This song is playing all around us all the time. This song is playing everywhere. It’s written on our hearts. And everybody is playing the song. See the question… the question isn’t whether or not you’re playing a song. The question is: are you in tune?
When we sing together, sing with joy in praise and worship, our hearts are pulled back into tune. We're reminded that the song is about more than us, that we're all part of it. Like instruments tuning for an orchestra, the image Bell's video uses, we take our place in a larger community, a chorus of voices sometimes strong, sometimes weak, sometimes beautiful, sometimes grating, all part of something larger.
The song sweeps away the troubles we brought with us and sets us into a wider, more lasting, more wonderful space.
Sometimes, as members of our congregation walk forward for communion, I sing and watch, giving thanks and remembering: that person who came to faith from a place of great sadness. That person whose love carried me through a very difficult time. That person who asked for prayer and saw God intervene. That person who prayed for me in a way that brought healing and joy.
Sometimes, as I sing, I remember other places, other voices: a gathering of tireless child and youth ministers singing together in a Jamaican hotel, in English, French, Spanish, Patois.
Voices echoing from a storefront church high in the hills of Guatemala.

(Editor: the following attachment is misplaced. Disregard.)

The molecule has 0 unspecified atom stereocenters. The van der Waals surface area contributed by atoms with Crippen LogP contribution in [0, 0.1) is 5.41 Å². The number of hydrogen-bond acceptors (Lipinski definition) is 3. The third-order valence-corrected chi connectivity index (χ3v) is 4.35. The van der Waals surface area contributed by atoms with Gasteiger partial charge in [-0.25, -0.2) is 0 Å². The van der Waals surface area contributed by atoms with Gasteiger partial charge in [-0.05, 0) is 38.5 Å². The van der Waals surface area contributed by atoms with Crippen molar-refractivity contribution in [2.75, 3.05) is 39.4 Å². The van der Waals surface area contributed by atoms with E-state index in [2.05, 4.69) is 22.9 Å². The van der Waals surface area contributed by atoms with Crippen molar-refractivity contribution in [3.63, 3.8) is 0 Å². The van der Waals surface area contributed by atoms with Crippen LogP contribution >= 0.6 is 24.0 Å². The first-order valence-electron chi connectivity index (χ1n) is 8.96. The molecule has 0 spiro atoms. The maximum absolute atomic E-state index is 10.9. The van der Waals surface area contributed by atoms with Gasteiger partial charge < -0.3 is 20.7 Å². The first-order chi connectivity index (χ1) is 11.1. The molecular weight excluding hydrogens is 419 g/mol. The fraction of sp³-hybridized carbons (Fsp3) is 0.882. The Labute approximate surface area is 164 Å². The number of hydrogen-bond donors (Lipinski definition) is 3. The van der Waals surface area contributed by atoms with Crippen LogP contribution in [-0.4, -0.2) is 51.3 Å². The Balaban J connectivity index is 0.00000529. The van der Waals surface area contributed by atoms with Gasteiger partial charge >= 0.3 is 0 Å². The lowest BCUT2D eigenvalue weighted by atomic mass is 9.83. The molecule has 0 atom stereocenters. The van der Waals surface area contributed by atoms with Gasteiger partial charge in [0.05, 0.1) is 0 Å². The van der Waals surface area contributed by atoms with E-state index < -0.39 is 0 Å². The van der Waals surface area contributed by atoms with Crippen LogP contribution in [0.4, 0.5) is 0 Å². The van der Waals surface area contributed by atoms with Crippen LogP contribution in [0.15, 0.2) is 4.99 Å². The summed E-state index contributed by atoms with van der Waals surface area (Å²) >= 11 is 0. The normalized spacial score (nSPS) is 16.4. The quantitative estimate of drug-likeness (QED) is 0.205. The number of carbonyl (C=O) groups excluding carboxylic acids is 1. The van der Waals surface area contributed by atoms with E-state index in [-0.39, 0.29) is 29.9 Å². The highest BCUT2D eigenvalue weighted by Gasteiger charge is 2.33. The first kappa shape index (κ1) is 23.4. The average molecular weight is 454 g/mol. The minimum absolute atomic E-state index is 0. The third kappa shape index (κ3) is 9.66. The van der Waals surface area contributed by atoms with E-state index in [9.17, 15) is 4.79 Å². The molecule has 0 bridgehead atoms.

A spacious hall full of Christians from around the world, dressed in saris and sarongs, huipils and dashikis, every shade of hair and skin, singing in such harmonies even angels might be moved to awe.
Sometimes I think of song in places I have never been, but have been told of by friends and loved ones who were there: children dancing and leaping in song beneath a bugona tree in Uganda, death row inmates singing with fervor in a maximum security prison, Chinese Christians singing in a shuttered restaurant.
Our songs are imperfect approximations, but sometimes they carry us close to a joy far beyond human explanation.
Sometimes our songs break down walls of division, melt decades of doubt, sooth away anger and fear, leave us stronger, far stronger, than we were when we started.
I've been blessed over the years by the music of Matt Redman, who, like me, struggled through family dysfunction and was nourished into faith through songs of hope and healing. This December he wrote a blog post about a new CD of Christmas music ( These Christmas Lights):
Some of the very best worship songs move from a place of re-enactment to a stage of realisation – in other words, not just recounting what happened, but actually placing ourselves inside the story and singing of what that means for you and me, here and now.
|Angels Appearing, Henry Ossawa Tanner, c. 1910|
Like the shepherds, in song we find ourselves drawn from darkness into light.
Like the disciples, in song we find our prison doors fly open.
Like the angels, in song we see eternity unfold.
As our liturgy says,
Therefore we praise you, joining our voices with Angels and Archangels and with all the company of heaven, who for ever sing this hymn to proclaim the glory of your Name.
Or as the carol says:
Joyful all ye nations rise,
Join the triumph of the skies
With the angelic host proclaim
Christ is born in Bethlehem.
An earlier Christmas post: The Christmas Miracle, Dec. 24, 2011